Birth defects linked to antithyroid drug treatment in pregnancy

Dr René Pfleger et al.

Birth defects linked to antithyroid drug treatment in pregnancy have for a long time been known to exist. A recent Danish register-based cohort study has assessed the degree of association of antithyroid drugs, such as methimazole (MMI) / carbimazole (CMZ) and propylthiouracil (PTU), and the spectrum of disease.

The prevalence of birth defects appears to be high in children exposed to ATD in early pregnancy. Both MMI/CMZ and PTU are associated with increased odds ratio of birth defects, with an odds ratio (OR) approximating 2. The commonest defects in MMI/CMZ-exposed children seem to appear with an adjusted OR ~ 20 when combined 2.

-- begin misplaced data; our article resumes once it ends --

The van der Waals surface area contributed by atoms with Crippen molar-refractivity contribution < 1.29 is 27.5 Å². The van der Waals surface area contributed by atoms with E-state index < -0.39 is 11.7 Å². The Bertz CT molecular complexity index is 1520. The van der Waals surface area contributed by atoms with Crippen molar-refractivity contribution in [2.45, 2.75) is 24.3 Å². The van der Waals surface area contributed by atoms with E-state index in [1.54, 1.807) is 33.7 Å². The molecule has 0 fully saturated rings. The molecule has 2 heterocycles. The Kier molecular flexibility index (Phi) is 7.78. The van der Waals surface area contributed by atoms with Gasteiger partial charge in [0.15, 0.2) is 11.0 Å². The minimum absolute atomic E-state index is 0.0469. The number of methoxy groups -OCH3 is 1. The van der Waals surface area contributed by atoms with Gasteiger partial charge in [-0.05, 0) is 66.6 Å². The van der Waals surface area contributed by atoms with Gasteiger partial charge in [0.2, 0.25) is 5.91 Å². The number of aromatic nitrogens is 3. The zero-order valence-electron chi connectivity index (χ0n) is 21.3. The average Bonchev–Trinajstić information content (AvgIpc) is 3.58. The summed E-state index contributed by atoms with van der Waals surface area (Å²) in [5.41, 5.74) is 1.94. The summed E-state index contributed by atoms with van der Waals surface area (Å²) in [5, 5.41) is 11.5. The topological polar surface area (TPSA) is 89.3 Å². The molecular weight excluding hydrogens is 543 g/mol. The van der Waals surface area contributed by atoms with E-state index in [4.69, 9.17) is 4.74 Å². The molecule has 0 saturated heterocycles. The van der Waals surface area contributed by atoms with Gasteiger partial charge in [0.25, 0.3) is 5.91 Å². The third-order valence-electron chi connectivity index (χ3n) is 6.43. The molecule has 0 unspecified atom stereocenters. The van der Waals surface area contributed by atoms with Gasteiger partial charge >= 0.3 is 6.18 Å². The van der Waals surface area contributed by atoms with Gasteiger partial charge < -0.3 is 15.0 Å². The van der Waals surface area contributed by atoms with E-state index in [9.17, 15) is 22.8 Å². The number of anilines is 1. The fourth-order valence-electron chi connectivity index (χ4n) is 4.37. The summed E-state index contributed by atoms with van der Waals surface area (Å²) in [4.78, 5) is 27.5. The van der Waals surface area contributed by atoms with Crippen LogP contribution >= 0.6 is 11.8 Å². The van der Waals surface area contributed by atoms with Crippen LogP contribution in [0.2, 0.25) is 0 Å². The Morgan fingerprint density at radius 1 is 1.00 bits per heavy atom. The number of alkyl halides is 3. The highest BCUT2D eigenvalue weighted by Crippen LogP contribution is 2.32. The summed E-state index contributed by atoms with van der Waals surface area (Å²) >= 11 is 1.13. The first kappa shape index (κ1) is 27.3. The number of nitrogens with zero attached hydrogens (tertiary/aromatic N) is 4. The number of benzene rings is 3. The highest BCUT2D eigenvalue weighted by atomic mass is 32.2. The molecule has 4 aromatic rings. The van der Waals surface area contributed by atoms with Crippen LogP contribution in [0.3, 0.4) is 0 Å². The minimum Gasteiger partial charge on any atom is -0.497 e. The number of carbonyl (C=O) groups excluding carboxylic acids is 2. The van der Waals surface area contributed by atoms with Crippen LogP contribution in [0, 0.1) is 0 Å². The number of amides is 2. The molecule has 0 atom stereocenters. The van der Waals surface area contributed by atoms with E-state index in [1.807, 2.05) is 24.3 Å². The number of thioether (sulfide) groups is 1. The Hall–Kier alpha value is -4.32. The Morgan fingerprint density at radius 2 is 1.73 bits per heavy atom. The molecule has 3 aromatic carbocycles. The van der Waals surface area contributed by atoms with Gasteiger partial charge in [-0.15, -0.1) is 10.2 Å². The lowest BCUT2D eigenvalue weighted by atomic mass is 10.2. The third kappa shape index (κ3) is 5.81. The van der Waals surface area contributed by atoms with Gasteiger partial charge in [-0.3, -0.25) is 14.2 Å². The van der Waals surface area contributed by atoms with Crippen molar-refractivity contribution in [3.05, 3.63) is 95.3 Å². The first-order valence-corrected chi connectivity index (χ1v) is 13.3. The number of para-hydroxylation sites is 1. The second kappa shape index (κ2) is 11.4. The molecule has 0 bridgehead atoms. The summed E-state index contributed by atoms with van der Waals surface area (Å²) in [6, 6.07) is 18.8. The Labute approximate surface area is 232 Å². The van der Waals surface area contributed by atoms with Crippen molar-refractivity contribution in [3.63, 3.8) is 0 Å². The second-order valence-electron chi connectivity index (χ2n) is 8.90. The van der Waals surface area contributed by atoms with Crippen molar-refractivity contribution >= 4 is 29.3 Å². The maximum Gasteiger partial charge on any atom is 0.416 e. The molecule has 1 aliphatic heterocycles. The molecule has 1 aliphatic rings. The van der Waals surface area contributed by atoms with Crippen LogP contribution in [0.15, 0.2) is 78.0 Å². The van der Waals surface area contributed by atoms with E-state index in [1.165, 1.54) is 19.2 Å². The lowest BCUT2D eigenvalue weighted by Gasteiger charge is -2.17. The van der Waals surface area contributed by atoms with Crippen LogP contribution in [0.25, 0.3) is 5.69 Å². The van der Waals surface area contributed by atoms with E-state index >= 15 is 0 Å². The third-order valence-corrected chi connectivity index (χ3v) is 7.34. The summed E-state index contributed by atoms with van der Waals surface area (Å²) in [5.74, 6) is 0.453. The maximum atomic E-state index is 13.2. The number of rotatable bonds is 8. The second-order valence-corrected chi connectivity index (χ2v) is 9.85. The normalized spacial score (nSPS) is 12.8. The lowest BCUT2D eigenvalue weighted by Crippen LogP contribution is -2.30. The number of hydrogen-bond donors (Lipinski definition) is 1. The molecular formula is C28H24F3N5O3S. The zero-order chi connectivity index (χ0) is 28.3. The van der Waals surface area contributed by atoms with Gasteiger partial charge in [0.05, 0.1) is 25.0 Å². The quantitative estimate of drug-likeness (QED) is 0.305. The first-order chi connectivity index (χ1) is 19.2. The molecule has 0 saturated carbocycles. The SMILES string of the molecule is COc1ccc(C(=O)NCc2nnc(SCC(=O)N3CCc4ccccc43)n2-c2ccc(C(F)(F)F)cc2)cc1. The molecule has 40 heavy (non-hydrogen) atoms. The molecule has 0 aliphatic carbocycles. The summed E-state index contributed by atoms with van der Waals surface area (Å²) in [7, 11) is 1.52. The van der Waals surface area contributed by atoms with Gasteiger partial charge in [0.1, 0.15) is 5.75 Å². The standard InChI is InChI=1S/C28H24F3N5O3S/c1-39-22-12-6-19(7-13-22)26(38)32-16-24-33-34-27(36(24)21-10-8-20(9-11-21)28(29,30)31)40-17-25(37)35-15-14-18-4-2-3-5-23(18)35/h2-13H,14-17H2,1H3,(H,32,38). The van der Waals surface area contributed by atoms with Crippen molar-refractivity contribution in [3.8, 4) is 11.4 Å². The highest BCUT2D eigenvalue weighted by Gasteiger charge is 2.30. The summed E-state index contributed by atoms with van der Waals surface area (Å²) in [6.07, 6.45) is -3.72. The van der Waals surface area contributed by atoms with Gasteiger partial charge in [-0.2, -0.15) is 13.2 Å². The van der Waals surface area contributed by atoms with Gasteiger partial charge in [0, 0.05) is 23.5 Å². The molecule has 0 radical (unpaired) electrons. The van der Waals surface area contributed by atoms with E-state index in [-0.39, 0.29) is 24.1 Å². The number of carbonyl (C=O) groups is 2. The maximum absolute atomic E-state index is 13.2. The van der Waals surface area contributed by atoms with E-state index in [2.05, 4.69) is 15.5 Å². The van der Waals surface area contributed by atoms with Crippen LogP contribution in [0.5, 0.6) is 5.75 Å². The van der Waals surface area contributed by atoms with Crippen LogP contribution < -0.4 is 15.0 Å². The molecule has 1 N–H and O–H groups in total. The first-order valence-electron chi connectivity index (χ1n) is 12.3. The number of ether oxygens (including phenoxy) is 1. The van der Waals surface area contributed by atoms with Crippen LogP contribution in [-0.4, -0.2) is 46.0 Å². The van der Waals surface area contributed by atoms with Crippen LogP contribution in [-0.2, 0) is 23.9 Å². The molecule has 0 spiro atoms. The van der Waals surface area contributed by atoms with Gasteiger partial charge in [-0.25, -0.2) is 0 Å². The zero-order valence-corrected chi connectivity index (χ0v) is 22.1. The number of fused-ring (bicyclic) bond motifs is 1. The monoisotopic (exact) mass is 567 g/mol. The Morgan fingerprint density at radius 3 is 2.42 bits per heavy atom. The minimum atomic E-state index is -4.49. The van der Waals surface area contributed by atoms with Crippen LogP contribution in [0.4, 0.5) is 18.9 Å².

MMI/CMZ-exposed children may commonly develop:

Both MMI/CMZ and PTU have been shown to be associated with urinary system malformation. Moreover, PTU may predominantly cause malformations in the face and neck region.

Hyperthyroidism in pregnant women is a known source of a variety of maternal and fetal complications, necessitating the use of antithyroid drug treatment (ATD) in pregnancy to control maternal hormone levels.

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Article Information

rID: 28597
System: Paediatrics
Section: Pathology
Synonyms or Alternate Spellings:
  • ATD teratogenity
  • Early pregnancy antithyroid effects
  • ATD embryopathy
  • Antithyroid embryopathy

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